I would have never guessed I’d one day find myself waking up in Africa. After months of planning and years of dreaming, I have at last arrived in Accra, Ghana! It’s currently 6:36 p.m. of day three, and already I feel as though so many things have happened. I’ll be keeping a daily journal to remember this entire trip, and over the course of the next six weeks, plan on cranking out blog posts to summarize several days worth of events. I’m hoping I can stay on track; the days are often busy and eventful, and nights exciting and distracting.
It first hit me that I was indeed headed to Ghana on the plane ride over from NYC – JFK. A Ghanaian woman needed help stowing her luggage in the overhead bin, so I lifted it up for her since she was rather old and most likely pretty weak. After completing this simple task she said,
“Thank you, thank you. God Bless. Thank you, thank you.”
Once simple job and suddenly I was the Queen of England. It was strange to receive so much praise and thanks for such a minor task. There was a deep sincerity in her voice, as I’ve now witnessed with most Ghanaians.
Myself and those I had traveled with (eight of us total) arrived in Ghana around 1:30 p.m. (thankfully I slept most of the flight), and made our way through the airport and customs. Luckily we had no problems and all bags were recovered, but that first step off the plane felt as though I walked into a sauna. The heat here is intense. Strangely enough, I was expecting worse, but I best relate it to an east coast summer. If you’ve ever spent time on the east coast during July or August (I visit Pennsylvania every summer to see family), you’ll know that it reaches high temperatures with rather extreme levels of humidity. This heat persists throughout all hours of the day in Ghana – daily life is uncomfortable, but not unbearable. It cools off during evenings, but all buildings retain the heat and humidity, which makes sleeping somewhat gross. Apparently it takes a few days to adjust….so I’m praying that happens soon. I’m growing tired of breaking a sweat from walking up the stairs in my house. Waking up in your own sweat isn’t all that fun, either.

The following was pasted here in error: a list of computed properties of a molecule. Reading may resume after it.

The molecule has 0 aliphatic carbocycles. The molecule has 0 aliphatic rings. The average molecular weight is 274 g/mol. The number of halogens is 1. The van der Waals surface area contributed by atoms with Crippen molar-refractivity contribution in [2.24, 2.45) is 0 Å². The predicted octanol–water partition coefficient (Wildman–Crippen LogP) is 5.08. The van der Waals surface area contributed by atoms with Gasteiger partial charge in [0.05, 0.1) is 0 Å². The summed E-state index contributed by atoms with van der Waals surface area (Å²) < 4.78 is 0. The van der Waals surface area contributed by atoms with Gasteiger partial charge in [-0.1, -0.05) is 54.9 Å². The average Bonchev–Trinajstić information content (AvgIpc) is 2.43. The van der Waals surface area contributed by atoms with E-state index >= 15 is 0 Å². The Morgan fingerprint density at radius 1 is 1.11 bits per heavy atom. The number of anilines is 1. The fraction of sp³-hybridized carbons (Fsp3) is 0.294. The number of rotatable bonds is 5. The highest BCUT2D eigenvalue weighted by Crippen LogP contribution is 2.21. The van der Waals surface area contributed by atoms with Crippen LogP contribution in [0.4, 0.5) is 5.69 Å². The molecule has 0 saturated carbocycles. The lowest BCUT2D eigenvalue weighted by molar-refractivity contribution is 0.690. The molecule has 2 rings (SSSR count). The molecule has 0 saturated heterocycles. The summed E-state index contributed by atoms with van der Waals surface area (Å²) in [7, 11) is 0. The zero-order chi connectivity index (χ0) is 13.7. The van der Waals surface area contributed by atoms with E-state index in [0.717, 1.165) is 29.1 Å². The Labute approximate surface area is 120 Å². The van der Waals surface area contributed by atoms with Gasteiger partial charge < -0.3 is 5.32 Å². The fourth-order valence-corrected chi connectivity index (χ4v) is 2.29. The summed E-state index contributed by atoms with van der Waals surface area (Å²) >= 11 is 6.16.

Our group found the program director and exited the airport in pursuit of the van. Never have I felt more out of place in my entire life. Ghanaian men fixated on our every move, observing how we looked, walked, and acted. Their firm, unwelcoming glares accompanied with an over-the-top assertiveness to help one with their bags made for a very unsettling walk to the car. These men are merely looking to make a few bucks, but you either have to completely ignore them or basically scream at them before they’ll back off. A simple ‘no thanks’ only stalls them for a moment or two, and before you know it they’re grabbing your suitcase or pushing your cart full of luggage yet again. A woman dressed as an airport employee even followed us all the way to the van before revealing she was merely a fraud looking for 5 bucks.
This is the view of the airport from across the street:
On a side note, having lived here for only 2 days, it’s still a very peculiar feeling to be of a white ethnicity in Africa. For the first time in my life, I am the minority. Having lived in the U.S. for the entirety of my 21 years, and never having been outside the country previously (minus a few days in Vancounver), I can honestly say that it’s very much apparent we do not belong. Men and women will stop in their tracks to stare as us as we walk by. Cars full of passengers all fixate their vision out the window if driving by a table of us Americans at dinner. Even leaving the airport, making eye contact with the ground never discouraged the local Ghanaians from watching our every move. Many of the locals are extremely friendly and welcoming, but won’t hesitate to laugh at our terrible attempts at Twi or lack of knowledge concerning local customs, etiquette, and behaviors.
We loaded our luggage into a van driven by a good friend of the program director, and headed off towards our new home. There are countless nice cars in Ghana (most would probably think there were no cars in Africa), dozens of large gated homes, and numerous office buildings, shops, and other miscellaneous stores along almost every street and highway. Africa is not barren nor entirely run down as portrayed in US media. Ghanaian men and women roam the middle of every major intersection in hopes to make money by selling valuables they carry along with them. These vendors will come right up to your car window with fruit, sunglasses, shirts, razors, Apple products, nuts, and pretty much anything else they can carry on their heads. They aren’t afraid of eye contact and often bang on the window, shouting excessively in attempts to grab your attention and make a sale. Sometimes it’s alarming, but surprisingly it’s rather convenient and a great way to purchase necessities like phone minutes on the go.